Naming conventions

The names of classes, attributes, services, variables, and functions in a program serve as comments of a sort. So don't choose terse names–instead, look for names that give useful information about the meaning of the variable or function. In a OOFEM program, names should be English, like other comments.

Local variable names can be shorter, because they are used only within one context, where (presumably) comments explain their purpose.

Try to limit your use of abbreviations in symbol names. It is ok to make a few abbreviations, explain what they mean, and then use them frequently, but don't use lots of obscure abbreviations.

Please use capital letters to separate words in a name. Stick to lower case; reserve upper case for macros, and for name-prefixes that follow a uniform convention. The function or service name should always begin with lovercase letter, the first uppercase letter in function name indicates, that function is returning newly allocated pointer, which has to be dealocated. For example, you should use names like ignoreSpaceChangeFlag;

When you want to define names with constant integer values, use enum rather than `\#define'. GDB knows about enumeration constants.

Use descriptive file names. The class declarations should be placed in *.h files and class implementation in corresponding *.C files. For each class, create a separate files.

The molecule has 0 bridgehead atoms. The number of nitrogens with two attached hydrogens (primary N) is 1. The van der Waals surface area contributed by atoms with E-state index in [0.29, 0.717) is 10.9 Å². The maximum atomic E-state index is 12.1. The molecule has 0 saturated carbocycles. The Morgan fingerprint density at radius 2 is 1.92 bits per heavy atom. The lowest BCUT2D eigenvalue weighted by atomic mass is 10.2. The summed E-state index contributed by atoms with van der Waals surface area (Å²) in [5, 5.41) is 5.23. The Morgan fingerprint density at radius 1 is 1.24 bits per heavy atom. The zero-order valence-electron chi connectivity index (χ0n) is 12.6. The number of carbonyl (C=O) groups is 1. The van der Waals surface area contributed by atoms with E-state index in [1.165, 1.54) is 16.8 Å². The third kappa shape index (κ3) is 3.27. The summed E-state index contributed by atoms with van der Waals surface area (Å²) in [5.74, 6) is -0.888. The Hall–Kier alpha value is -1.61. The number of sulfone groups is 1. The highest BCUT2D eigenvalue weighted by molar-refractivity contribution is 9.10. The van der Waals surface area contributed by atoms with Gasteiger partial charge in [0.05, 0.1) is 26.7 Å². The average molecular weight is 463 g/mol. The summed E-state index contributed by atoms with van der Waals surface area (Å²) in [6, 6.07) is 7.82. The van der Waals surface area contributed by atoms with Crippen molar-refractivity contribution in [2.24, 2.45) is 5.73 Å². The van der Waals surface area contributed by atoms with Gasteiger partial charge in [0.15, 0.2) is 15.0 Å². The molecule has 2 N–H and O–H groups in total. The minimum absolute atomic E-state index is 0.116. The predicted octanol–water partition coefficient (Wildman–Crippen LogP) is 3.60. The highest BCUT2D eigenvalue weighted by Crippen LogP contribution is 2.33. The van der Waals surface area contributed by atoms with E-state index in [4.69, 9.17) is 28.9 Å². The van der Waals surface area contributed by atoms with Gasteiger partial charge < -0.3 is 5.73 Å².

Parameters and return values

The preferred argument passing method for objects is by reference. Try to avoid returning pointers to arrays or matrices (or generally to any component), since it is not clear, whether to dealocate the returned pointer or not. The most preferred way is to create local variable of vector or matrix type, pass it (using reference) to called function. The calling function is responsible to properly resize the (output) parameter and set values accordingly. The point is, that destructors are called for local variables automatically by compiler, so there is no possibility for memory leaks and the local variable can be reused for multiple calls to target function (inside loop) and therefore there is no need for repeating memory allocation and deallocation.

Using comments to document the code

OOFEM uses Doxygen documentation system to automatically generate the reference manual directly from the OOFEM header files. By placing comments in a few strategic places a complete reference manual, including graphics, can be generated. You will typically want to do so for your header files only.

If you are overloading methods from another class, you should leave the documentation empty and make sure the parameters are named exactly the same. Only write a new documentation field if you have something new to add specifically to the implemented methods.

In general, a special comments should be added straight before each function, variable, class, define, etc. you wish to document. The simplest way is to add a simple comment with a short documentation string for the entry, e.g.:

/// Array storing nodal coordinates.
FloatArray coordinates;

/// Description of enumeration
enum SomeEnum {
    SE_First,   ///< Description of first.
    SE_Second,  ///< Description of second.
    SE_Third,   ///< Description of third.
}

If you intend to write more than one line of documentation, succeed this line with a comment like /** .... */ and put the long documentation text in place of ``…''. For example:

/**
 * Triplet defining the local coordinate system in node.
 * Value at position (i,j) represents angle between e'(i) and e(j),
 * where e' is base vector of local coordinate system and e is
 * base vector of global c.s.
 */
 FloatMatrix localCoordinateSystem;